US troops say dark streets becoming safer

BAGHDAD — Just before sunset, US soldiers from the Bushmaster Troop stop playing basketball and prepare to set off on another patrol in Dura, one of Baghdad’s most dangerous districts which they say is becoming safer.
The soldiers from the 3rd Infantry Division cheerfully load up with drinks and ammunition, putting down their music players and picking up body armour and M4 machineguns.

They have been patrolling the southern part of the Iraqi capital for over eight months, and say that increased cooperation from locals is now helping them win the fight against the raging insurgency. “It depends on where you are. Some areas are nice… kids waving. Other areas people go inside. No one waves,” says patrol leader Captain Paul Murach.

“When they [residents] go in, there is a good chance that an IED [improvised explosive device] is there,” the 25-year-old adds.

Dura is the scene of regular bombings, usually targeting Iraqi or American forces, but also the Shiite minority. A suicide bombing at a Shiite mosque in the area earlier this year killed 17 people.

Roadside bombings are a daily nightmare for US troops in Iraq, accounting for many of the 1,880-plus Americans killed in Iraq since the March 2003 invasion.

But, says Sergeant First Class William Hambrick, US forces have recently uncovered several of the makeshift bombs following tip-offs from locals.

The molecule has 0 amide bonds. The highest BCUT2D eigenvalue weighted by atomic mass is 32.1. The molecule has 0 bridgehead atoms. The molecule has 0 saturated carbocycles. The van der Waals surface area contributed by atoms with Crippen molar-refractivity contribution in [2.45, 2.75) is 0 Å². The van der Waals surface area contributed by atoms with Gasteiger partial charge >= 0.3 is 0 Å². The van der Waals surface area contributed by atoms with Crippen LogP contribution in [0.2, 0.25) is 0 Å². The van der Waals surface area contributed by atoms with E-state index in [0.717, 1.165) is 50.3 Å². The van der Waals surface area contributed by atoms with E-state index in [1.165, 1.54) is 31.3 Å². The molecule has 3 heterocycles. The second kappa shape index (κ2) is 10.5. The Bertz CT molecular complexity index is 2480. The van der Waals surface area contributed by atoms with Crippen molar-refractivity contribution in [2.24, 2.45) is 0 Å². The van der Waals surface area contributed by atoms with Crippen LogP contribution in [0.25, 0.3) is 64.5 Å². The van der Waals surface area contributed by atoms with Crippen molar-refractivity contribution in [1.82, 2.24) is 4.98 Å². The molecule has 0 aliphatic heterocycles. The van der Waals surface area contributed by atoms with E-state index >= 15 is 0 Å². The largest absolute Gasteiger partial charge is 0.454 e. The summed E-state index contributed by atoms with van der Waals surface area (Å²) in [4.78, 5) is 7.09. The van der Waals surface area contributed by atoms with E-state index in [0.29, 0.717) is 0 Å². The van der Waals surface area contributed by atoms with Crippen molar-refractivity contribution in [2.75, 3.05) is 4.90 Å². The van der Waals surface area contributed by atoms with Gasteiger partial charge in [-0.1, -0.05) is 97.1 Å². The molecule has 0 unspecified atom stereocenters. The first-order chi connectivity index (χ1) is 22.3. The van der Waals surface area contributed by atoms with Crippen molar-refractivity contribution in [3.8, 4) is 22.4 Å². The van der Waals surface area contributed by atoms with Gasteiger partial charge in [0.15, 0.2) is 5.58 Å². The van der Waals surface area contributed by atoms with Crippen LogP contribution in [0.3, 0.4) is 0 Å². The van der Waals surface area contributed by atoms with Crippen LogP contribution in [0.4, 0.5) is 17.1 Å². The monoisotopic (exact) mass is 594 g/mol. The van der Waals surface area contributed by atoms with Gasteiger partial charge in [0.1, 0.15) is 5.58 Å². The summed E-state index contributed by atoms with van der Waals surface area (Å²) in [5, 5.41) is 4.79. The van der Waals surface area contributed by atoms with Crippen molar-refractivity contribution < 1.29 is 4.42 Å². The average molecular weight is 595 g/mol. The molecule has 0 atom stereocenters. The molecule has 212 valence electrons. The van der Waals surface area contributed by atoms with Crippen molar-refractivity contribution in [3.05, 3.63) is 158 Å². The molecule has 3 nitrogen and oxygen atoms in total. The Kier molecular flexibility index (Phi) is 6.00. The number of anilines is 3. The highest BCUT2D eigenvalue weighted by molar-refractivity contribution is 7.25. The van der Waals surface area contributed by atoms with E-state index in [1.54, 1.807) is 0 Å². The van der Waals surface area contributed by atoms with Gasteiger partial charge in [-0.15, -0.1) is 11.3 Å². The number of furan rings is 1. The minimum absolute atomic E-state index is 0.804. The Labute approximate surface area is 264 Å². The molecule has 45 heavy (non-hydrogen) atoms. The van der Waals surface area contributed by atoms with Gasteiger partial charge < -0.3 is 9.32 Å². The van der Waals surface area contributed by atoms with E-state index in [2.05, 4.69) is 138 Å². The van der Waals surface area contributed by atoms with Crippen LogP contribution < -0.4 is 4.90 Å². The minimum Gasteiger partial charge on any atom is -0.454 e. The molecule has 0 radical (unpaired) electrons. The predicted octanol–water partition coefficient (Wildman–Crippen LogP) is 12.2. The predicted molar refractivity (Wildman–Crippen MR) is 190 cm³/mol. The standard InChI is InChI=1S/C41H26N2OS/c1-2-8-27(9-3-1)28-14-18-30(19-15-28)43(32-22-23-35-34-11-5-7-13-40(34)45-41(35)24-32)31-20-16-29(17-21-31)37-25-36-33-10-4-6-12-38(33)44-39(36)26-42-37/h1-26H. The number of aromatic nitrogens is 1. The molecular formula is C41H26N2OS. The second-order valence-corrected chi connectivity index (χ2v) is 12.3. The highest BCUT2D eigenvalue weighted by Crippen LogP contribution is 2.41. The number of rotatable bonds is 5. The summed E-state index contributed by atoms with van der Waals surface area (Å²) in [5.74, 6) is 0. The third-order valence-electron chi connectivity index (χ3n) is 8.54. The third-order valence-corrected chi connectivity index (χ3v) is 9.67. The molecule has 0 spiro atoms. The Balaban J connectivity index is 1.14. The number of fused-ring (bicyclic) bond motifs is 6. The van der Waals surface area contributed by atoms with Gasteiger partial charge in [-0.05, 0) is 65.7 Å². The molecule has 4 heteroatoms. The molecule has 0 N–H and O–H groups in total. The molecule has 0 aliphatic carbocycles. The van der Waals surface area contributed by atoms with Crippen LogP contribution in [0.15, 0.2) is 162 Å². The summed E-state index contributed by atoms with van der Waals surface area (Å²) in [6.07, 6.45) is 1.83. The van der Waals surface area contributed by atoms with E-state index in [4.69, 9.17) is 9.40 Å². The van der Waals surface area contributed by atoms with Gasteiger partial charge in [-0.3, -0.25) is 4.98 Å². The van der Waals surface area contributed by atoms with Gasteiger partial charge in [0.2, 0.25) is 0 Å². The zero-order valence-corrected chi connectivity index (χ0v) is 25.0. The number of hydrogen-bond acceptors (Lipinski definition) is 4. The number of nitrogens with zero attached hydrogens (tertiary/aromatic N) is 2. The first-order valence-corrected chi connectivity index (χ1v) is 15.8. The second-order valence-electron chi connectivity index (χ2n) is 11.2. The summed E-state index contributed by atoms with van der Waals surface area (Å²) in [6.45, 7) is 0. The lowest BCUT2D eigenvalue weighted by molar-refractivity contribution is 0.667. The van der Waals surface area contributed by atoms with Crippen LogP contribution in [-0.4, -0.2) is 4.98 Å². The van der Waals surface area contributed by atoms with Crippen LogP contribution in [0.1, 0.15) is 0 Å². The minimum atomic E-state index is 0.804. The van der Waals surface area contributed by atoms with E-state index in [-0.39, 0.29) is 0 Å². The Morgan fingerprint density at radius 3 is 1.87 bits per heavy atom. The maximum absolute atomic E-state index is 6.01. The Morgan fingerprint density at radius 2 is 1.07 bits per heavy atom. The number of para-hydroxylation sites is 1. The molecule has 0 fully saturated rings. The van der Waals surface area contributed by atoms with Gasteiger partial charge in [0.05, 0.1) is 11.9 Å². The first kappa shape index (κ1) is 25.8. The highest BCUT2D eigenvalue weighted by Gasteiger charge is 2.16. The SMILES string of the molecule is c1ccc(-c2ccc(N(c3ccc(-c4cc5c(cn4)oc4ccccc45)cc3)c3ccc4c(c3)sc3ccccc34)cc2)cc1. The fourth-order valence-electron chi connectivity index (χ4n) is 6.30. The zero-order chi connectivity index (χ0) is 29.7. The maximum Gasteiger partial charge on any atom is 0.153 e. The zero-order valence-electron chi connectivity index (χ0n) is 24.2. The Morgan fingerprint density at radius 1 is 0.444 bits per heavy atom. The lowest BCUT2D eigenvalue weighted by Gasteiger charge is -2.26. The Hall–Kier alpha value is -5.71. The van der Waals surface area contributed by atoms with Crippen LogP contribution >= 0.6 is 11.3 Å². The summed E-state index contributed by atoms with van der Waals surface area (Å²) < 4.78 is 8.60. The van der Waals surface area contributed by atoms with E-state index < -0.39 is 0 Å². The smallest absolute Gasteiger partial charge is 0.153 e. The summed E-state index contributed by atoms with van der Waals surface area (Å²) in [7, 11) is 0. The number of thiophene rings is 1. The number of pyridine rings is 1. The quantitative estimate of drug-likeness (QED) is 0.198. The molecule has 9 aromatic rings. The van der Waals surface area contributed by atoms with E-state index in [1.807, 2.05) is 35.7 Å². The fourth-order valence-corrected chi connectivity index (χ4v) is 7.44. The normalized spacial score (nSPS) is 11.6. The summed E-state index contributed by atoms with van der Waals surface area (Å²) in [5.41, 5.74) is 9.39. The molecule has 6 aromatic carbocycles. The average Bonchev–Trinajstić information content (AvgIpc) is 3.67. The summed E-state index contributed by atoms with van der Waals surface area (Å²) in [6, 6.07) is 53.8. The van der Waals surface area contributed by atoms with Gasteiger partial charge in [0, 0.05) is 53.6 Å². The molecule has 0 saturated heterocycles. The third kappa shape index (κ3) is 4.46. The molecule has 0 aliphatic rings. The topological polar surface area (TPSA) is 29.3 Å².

While Dura is inhabited mainly by Sunni Arabs, whose elite ruled under former dictator Saddam Hussein and who are believed to be driving the insurgency, smaller Shiite and Christian communities also live in the district. Iraqi drivers keep their distance as the armoured Humvees trundle down the district’s dusty roads, knowing it may cost them their lives if they get too close to twitchy gunners fearful of suicide attacks.

The convoy slows down at the site of a car bomb which exploded prematurely a day earlier, killing the three people inside believed to have been transporting the bomb and leaving debris from the white car strewn along the roadside.

Deeper into Dura’s dark streets, men puffing on water pipes eye the passing convoy. When the patrol comes to a standstill, people keep their distance although some vendors return soldiers’ greetings.

“Excuse us, it is not the right time to talk,” says one man when asked if he feels safe around US forces in Dura, before quickly hurrying away with his two friends.

“I’m not from this neighbourhood,” says another, moving on just as quickly.

Ostensibly, Iraqi police and Public Order Battalions are responsible for Dura, with US troops on hand to provide backup when needed. Brand-new but bullet-riddled police vehicles testify to the frequency of insurgent attacks.

Around midnight, the convoy heads back towards the fortified Green Zone after what has been a relatively quiet night out, delayed only by Iraqi police calling for backup to raid a house down the district’s narrow alleys.

Back at base, several of the men who served during the 2003 US-led invasion say they much prefer their time patrolling now.

“I didn’t take off my chemical suit and boots for two weeks… We slept in our Bradley vehicles,” says Sergeant Christopher King, wandering around the barracks in flip-flops.

The following day, Captain Timon Groves, who leads the Bushmaster Troop, says he is neither afraid nor in a hurry, insisting he is helping Iraqis “establish democracy, which takes time.”

Children smile and wave at the daytime patrol, some shouting “football” in the hope of freebies. Groves smiles and waves back, but graffiti on the wall behind the children calls in Arabic for “Death to America which desecrated the Koran.”

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